Aaron Morris

Should You Sue Family Members for Defamation?

family defamation

If one is asking whether they should sue family members for defamation, I have to wonder what Thanksgiving dinners are like with these families.

I get these calls often, and they are very sad because they show an estranged family. For some reason, the typical scenario involves a wife who is relatively new to the family. Apparently following the reasoning that “no woman is good enough for my ________” (son, brother, nephew, cousin – fill in the blank), a split has formed, with half the family attacking the new bride, and the other half defending her. She has had enough, and calls me, wanting to sue the family ringleader who is saying bad things about her.

Should she sue?

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Watch Out for Litigation Costs

litigation costs

Some attorneys (and their clients) do not consider litigation costs when performing their cost/benefit analysis. Likely, if they consider them at all, it is only from the perspective of what they will need to spend to prosecute the action. But as our recent case illustrates, how much the opposition is going to spend must be considered. Continue reading

To be Defamatory, a Statement Must be Offered as a True Fact

defamation tennis player

A news article caught my eye today that beautifully illustrates an important aspect of defamation law. Here are the facts:

According to Sky News and others, an Australian tennis player by the name of Nick Kyrgios was playing in the Wimbledon final. Kyrgios was given a code violation for swearing, after a spectator called out before a second serve. Kyrgios then asked the umpire to eject the woman “who looks like she’s had about 700 drinks.” The woman is now reportedly suing for defamation for that statement, alleging that while it is true she had been drinking, she had not consumed 700 drinks.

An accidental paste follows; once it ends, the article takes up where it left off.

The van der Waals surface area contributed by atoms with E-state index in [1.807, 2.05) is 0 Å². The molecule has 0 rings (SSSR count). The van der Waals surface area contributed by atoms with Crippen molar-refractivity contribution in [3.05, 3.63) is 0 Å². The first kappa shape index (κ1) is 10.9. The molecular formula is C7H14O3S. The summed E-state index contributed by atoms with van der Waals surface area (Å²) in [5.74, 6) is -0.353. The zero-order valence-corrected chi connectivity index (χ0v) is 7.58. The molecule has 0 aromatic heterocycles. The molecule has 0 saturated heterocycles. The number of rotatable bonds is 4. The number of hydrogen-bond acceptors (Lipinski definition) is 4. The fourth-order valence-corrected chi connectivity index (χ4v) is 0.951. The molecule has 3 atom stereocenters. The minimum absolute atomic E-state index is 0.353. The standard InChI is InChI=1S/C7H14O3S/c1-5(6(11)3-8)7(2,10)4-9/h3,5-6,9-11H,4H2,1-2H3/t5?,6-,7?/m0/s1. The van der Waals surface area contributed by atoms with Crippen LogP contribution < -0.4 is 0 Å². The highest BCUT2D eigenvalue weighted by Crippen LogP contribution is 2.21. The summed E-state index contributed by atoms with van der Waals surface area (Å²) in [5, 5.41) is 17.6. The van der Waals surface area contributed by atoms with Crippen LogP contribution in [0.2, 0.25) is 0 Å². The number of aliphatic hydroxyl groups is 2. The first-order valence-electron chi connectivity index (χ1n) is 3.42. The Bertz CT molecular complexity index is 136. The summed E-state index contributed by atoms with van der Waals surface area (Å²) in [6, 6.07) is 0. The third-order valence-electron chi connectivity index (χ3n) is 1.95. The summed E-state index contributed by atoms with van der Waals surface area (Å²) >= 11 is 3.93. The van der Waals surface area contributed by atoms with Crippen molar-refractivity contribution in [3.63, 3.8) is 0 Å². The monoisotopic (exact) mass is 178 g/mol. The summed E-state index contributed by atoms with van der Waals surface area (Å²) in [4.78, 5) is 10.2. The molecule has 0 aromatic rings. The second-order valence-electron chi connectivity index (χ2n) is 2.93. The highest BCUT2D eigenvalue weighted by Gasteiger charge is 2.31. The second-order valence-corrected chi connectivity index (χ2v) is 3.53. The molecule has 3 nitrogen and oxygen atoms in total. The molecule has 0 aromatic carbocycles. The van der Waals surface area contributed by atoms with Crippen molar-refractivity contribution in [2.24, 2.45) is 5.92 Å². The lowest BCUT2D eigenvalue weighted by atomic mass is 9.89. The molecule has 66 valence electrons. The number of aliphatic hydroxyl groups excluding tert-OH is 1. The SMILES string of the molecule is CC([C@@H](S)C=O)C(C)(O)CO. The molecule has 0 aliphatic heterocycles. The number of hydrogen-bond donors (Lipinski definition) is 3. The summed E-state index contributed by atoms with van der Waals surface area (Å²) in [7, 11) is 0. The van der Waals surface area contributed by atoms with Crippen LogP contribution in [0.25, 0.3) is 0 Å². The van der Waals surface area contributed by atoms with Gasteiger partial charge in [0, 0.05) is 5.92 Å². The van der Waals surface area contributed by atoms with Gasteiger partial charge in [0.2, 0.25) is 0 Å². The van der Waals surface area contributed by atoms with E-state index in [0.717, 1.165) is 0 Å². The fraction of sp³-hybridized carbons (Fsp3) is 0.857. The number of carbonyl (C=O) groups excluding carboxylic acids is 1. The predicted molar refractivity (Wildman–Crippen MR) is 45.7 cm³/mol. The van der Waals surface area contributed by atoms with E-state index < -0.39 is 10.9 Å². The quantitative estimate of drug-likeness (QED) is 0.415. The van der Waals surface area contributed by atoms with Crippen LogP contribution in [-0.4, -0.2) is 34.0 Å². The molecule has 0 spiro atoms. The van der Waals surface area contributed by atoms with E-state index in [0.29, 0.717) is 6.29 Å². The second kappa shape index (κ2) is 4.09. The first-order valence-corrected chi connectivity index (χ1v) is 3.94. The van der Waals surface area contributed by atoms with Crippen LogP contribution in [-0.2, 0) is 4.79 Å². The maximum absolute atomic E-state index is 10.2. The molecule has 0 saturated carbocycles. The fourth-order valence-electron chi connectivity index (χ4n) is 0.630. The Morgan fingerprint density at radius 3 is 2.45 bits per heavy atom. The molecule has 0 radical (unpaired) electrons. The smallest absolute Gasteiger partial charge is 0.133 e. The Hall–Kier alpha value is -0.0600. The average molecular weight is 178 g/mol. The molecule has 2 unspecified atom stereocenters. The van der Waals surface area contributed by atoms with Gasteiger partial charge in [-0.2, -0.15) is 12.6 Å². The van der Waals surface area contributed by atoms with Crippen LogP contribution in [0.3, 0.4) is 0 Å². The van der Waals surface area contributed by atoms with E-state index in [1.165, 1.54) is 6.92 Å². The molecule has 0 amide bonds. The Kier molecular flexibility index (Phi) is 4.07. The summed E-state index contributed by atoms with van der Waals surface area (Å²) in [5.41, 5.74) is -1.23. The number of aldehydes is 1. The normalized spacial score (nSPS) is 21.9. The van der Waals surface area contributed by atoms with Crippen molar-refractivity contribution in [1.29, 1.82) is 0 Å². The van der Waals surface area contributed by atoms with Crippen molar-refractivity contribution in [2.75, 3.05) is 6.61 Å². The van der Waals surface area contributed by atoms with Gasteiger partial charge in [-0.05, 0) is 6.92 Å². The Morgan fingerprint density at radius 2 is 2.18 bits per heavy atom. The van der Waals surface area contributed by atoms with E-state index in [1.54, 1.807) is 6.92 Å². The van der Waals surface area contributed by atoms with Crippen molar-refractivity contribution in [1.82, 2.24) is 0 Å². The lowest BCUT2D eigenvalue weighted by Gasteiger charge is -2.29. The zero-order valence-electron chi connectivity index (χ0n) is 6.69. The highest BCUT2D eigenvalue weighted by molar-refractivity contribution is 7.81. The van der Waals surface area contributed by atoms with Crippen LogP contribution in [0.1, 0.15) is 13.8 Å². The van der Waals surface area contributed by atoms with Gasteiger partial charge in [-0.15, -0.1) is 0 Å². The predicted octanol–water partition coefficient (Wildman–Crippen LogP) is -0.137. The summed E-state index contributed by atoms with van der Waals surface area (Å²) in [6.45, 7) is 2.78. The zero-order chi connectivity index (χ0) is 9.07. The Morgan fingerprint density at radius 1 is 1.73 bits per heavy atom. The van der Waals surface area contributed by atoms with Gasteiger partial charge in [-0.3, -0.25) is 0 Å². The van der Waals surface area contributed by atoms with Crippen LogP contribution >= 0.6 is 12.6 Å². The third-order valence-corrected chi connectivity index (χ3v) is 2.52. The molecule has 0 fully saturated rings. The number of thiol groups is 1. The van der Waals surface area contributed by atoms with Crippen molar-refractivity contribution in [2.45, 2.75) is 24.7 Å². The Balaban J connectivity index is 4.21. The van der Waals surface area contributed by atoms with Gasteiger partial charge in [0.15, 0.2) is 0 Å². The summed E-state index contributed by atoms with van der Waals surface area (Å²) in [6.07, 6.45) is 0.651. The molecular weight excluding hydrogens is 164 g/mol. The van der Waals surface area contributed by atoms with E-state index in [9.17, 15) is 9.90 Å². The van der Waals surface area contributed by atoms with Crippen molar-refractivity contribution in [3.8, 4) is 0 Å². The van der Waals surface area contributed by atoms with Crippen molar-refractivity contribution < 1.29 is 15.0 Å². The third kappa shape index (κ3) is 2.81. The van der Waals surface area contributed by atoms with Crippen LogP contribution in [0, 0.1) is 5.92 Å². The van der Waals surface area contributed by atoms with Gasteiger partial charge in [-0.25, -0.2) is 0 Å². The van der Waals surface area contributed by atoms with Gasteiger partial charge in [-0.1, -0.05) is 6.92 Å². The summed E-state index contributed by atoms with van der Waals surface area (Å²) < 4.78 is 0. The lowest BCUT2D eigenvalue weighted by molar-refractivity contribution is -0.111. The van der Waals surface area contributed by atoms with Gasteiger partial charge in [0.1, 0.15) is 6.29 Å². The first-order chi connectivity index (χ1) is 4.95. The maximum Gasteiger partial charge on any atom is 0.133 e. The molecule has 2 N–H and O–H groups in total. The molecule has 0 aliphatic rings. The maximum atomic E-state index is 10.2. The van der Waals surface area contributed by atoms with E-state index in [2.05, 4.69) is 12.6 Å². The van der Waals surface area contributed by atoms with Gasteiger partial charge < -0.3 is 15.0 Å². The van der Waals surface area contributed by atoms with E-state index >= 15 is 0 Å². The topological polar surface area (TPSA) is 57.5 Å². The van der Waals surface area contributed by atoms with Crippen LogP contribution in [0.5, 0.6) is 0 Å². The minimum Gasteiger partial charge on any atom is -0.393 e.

Was the statement defamatory? Before I answer, let’s use an extreme example to illustrate the point. Continue reading

If You Want to Sue for Defamation, Here’s Your Homework

defamation homework

I won’t bury the lead. If you want me to determine whether you have a viable defamation action, here is the information I need. It’s your defamation homework.

I need to know exactly what was said, and when.

When you sue for defamation, you are suing for something that was said or written about you or your company. Therefore, the complaint that is filed with the court must allege EXACTLY what was said or written that you are claiming was false and defamatory.

The most efficient way for me to determine whether you have a viable defamation action is for you to provide that information. If there is only one statement, then that is all you will list, but if there are multiple statements you deem to be false and defamatory, then limit your list to the five most egregious examples. If I read those five and determine that they won’t support a defamation action, then 95 additional statements that are even less egregious probably won’t make a difference.  Continue reading

You Can’t Prove Slander Without a Witness

rumors

You can’t prove slander without a witness.

Let’s begin with some definitions. As you likely know, if one is defamed in writing, that is libel, and if the defamation is spoken, that is slander.

In the case of libel, you can show the defamation by offering the written document. This can make it easier to prove the case, since the evidence is right there in black and white. However, it is not as simple as some assume.

For example, let’s make you Sue Smith, and you live at 123 Main Street. You wake up one morning and while reading the paper over a cup of coffee (yes, there are some of us who still enjoy reading the paper), you come across an article that says, “Police report that Sue Smith, who resides at 123 Main St., was booked on suspicion of drunk driving. Officer Dave Friendly stated that this was Smith’s third drunk driving arrest, making it a felony.” None of it is true. Probably because of some snafu, the police got it wrong.

Do you have a viable defamation action? Most people who call want to sue the newspaper, but for the reasons set forth in this article, most likely that is a nonstarter.